Essex’s skipper, Commander William “Dirty Bill” Porter personally oversaw her refit, which resulted in making her the largest ironclad on the western waters. She was also uniquely fully armored all around her casemate. The Essex was dispatched to face the Arkansas after the rebel ironclad had slipped through the Union fleet, but she failed to defeat the capable ram. However, Essex would finally force the scuttling of Arkansas on 6 August 1862.


Pook's Turtles in Dawn of Iron

You can find most of Pook's Turtles, including the City-class and the Benton, in the Battles of Plum Point Bend & Memphis Battle Pack. The Essex will be making its debut in the That Devil, the Arkansas! Battle Pack, due out in February.


Painting Pook's Turtles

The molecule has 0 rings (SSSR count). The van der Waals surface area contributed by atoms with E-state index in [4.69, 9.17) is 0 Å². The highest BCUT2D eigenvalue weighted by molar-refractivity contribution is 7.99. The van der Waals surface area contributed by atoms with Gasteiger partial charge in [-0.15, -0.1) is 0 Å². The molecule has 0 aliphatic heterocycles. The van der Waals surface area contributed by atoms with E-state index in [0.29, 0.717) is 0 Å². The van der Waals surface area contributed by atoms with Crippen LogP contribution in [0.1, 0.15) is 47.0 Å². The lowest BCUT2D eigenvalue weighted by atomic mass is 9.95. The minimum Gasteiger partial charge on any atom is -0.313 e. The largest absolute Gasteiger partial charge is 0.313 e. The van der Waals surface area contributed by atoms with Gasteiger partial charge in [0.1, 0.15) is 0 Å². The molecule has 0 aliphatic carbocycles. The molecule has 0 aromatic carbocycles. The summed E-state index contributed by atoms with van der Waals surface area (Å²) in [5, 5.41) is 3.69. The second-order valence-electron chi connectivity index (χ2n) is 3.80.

The boats appear to have been painted dark brown all over with the iron sections likely painted grey. For my models, I went with overall grey as I couldn't wrap my head around which shade or type of brown we're talking.


Above: I've done three City-class gunboats so far, the St. Louis/DeKalb, the Cincinnati, and the Carondelet. I've got 4 more in the queue to round out the remaining four.


City-class Funnel Identification Colors

The city-class boats used a colored band just below the top of each funnel to identify them. They were as follows:

USS St Louis / USS Baron DeKalb

Yellow

​USS Cairo

Grey

USS Carondelet

Red

USS Cincinnati

Navy Blue

USS Louisville

Green

USS Mound City

Orange

​USS Pittsburgh

Brown

Miniatures

Be sure to check out the East Coast Ironclads range. There, you'll find the City-class ironclads as well as a fantastic model of the Essex. I've been printing these and they come out looking great at both 1/600 and 1/1200


If you're not into 3D Printing, you can find the turtles in a lot of metal-cast lines, including Thoroughbred Miniatures and Peter Pig ACW.